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1. Slang A person who collects money, as for racketeers.
2. Chiefly British A traveling salesman.


n, pl -men
1. (Professions) informal Brit a travelling salesman
2. (Professions) slang chiefly US a person who collects or distributes money for racketeers
3. (Government, Politics & Diplomacy) informal chiefly Canadian a person who solicits money or subscriptions for a political party
4. (Historical Terms) history Austral a tramp or swagman, esp one on horseback
5. slang Also called: bagswinger Austral someone who takes money for a bookmaker


(ˈbægˌmæn for 1, 3; -mən for 2 )

n., pl. -men (-ˌmɛn for 1; -mən for 2 )
1. Slang. a person who collects, carries, or distributes money gained by dishonest means.
2. Brit. Informal. traveling salesman.
3. Canadian. a political fund-raiser.
[1925–30 (definition 1)]
ThesaurusAntonymsRelated WordsSynonymsLegend:
Noun1.bagman - a salesman who travels to call on customersbagman - a salesman who travels to call on customers
salesman - a man salesperson
spokesperson, representative, interpreter, voice - an advocate who represents someone else's policy or purpose; "the meeting was attended by spokespersons for all the major organs of government"
tallyman - one who sells goods on the installment plan
2.bagman - a racketeer assigned to collect or distribute payoff moneybagman - a racketeer assigned to collect or distribute payoff money
racketeer - someone who commits crimes for profit (especially one who obtains money by fraud or extortion)
References in classic literature ?
That is how Jesse Trefusis, a poor Manchester bagman, contrived to be come a plutocrat and gentleman of landed estate.
anything from a teacher of high morality to a bagman - who have won their little race.
I've got to walk over from Disham," he said, and in the heart of him could not help marveling at the pleasure which he derived from making a bagman in a train believe what he himself did not believe.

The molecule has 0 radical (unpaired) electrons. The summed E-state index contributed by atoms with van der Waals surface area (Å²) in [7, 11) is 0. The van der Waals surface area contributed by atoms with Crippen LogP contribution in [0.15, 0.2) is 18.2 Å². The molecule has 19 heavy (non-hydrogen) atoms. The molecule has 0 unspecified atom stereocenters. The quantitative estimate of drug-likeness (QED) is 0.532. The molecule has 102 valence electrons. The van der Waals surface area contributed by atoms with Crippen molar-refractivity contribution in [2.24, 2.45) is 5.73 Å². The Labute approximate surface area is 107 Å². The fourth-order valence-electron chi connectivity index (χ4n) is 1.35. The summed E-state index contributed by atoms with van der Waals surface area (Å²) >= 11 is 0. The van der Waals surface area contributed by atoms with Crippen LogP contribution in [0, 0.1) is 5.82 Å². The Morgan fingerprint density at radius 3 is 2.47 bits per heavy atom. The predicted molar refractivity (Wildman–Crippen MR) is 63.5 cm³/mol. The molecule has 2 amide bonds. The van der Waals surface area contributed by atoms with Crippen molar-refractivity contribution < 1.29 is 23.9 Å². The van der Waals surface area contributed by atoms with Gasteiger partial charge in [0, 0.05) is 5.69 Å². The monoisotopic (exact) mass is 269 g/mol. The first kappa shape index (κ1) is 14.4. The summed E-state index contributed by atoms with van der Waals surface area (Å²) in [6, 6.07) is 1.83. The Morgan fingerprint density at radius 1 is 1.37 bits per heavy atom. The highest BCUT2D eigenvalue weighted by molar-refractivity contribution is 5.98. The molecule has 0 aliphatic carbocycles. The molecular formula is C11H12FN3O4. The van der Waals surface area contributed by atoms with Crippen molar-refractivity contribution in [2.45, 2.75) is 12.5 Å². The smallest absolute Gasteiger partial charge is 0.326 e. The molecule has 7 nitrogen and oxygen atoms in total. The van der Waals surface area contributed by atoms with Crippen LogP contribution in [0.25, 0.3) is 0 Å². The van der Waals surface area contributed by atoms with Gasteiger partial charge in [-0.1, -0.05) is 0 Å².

Your health, Sir,' said the bagman with the lonely eye, bestowing an approving nod on Mr.
I always like to hear a good argument,'continued the bagman,
was the only reply of the bagman, who continued to smoke with great vehemence.
If any bagman of that day could have caught sight of the little neck-or-nothing sort of gig, with a clay- coloured body and red wheels, and the vixenish, ill tempered, fast-going bay mare, that looked like a cross between a butcher's horse and a twopenny post-office pony, he would have known at once, that this traveller could have been no other than Tom Smart, of the great house of Bilson and Slum, Cateaton Street, City.
Why,' replied the one-eyed bagman, 'it was observed to creak very much on the day of the wedding; but Tom Smart couldn't say for certain whether it was with pleasure or bodily infirmity.
The bagman knew Horton was a respected CIA veteran, a former Mexican station chief who had been called back from an eight-year retirement to take over the controversial post of National Intelligence Officer (NIO) for Latin America on the elite inter-agency panel that turned out the intelligence community's top-secret surveys known as Estimates.
It was the 30-year-old's first European Tour win on home soil after previous victories in Spain and India, not to mention the first with his wife Kate acting as his caddie, with his regular bagman in America on business.
BAGMAN JMark Carney ME: Yes, to buy potatoes for my nan.